Categories: NASA

2015 Winter Solstice Marks First Day of Winter

CAPE CANAVERAL, Florida — The Winter Solstice falls on Tuesday, December 22, 2015 at 4:48 a.m. Coordinated Universal Time (Monday, December 21, 2015 at 11:48 p.m. Eastern Standard Time), according to the U.S. Naval Observatory.

What is the Winter Solstice?

The Winter Solstice, as pictured in the above NASA image, is caused by a tilt of the earth’s rotating axis and marks the first day of winter. It is the shortest day and longest night of the year in the northern hemisphere for locations like Melbourne, Florida, but the reverse happens in the southern hemisphere for locations such as Melbourne, Australia.
The Winter Solstice can occur on December 20, 21, 22, or 23, depending on calendar events such as leap year and when the Solstice begins relative to Coordinated Universal Time.

According to NASA, it is not the Sun that is moving north or south through the seasons, but a change in the orientation and angles between the Earth and its nearest star. The axis of the Earth is tilted 23.5 degrees relative to the Sun and the ecliptic plane. The axis is tilted away from the Sun at the December solstice and toward the Sun at the June solstice, spreading more and less light on each hemisphere. At the equinoxes, the tilt is at a right angle to the Sun and the light is spread evenly.

Around 6 a.m. local time each day, the Sun, Earth, and any geosynchronous satellite form a right angle, affording a nadir (straight down) view of the terminator, the edge between the shadows of nightfall and the sunlight of dusk and dawn. The shape of this line between night and day varies with the seasons, which means different lengths of days and differing amounts of warming sunshine. (The line is actually a curve because the Earth is round, but satellite images only show it in two-dimensions.)
On March 20 and September 20, the terminator is a straight north-south line, and the Sun is said to sit directly above the equator. On December 21, the Sun resides directly over the Tropic of Capricorn when viewed from the ground, and sunlight spreads over more of the Southern Hemisphere. On June 21, the Sun sits above the Tropic of Cancer, spreading more sunlight in the north and turning the tables on the south. The bulge of our spherical Earth blocks sunlight from the far hemisphere at the solstices; that same curvature allows the Sun’s rays to spread over more area near the top and bottom of the globe.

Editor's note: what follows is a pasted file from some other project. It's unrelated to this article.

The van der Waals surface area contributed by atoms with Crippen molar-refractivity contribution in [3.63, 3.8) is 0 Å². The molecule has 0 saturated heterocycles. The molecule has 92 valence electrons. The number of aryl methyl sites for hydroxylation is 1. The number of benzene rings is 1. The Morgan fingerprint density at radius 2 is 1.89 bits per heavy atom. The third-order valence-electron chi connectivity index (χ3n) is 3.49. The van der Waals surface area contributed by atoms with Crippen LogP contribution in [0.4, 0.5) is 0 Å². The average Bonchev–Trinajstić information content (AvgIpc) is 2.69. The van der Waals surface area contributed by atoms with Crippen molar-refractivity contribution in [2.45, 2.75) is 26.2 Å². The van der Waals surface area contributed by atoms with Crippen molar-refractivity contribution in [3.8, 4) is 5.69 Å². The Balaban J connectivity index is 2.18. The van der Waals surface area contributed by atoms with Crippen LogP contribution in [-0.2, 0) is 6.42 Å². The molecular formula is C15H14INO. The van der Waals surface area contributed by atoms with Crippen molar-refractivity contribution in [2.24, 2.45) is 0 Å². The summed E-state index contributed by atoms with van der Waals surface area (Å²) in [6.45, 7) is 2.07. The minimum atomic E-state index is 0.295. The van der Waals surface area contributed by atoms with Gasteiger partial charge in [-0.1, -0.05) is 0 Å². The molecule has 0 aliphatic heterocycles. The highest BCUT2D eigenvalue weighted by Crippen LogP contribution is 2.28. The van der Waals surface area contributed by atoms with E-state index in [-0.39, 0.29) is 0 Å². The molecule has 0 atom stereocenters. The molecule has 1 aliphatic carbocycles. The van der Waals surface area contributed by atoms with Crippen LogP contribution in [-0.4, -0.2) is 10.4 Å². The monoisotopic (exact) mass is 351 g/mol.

But how can it be called the First Day of Winter and Mid-Winter at the same time?
Although the December Solstice marks the beginning of Northern Winter, it is often called Mid-Winter. The difference lies in the definitions created by culture, agriculture and astronomy. According to NASA, December 21st marks the beginning of Winter in the Northern Hemisphere and the beginning of Summer in the Southern Hemisphere.
The official start and end of Winter can vary by country – not because Winter starts a week or so earlier in one country than another in the same hemisphere, but because the recognition of the start of Winter is often influenced by historical or cultural reasons particular to that country. Most countries recognize Winter as starting on dates ranging in November and ending sometime in March.

Why does there seem to be such a lag time between the longest night and the coldest days?

Blame the oceans, which heat up and cool down slowly. Although the Winter Solstice marks the lowest exposure of the northern Atlantic and Pacific Oceans to the Sun’s heating radiation, the oceans are still warm in the Northern Hemisphere from the summertime, and that delays the peak heat by about a month and a half. Similarly, in June the water still cold from the Winter, and the warmest days are still (on the average–not always! ) a month and a half ahead.

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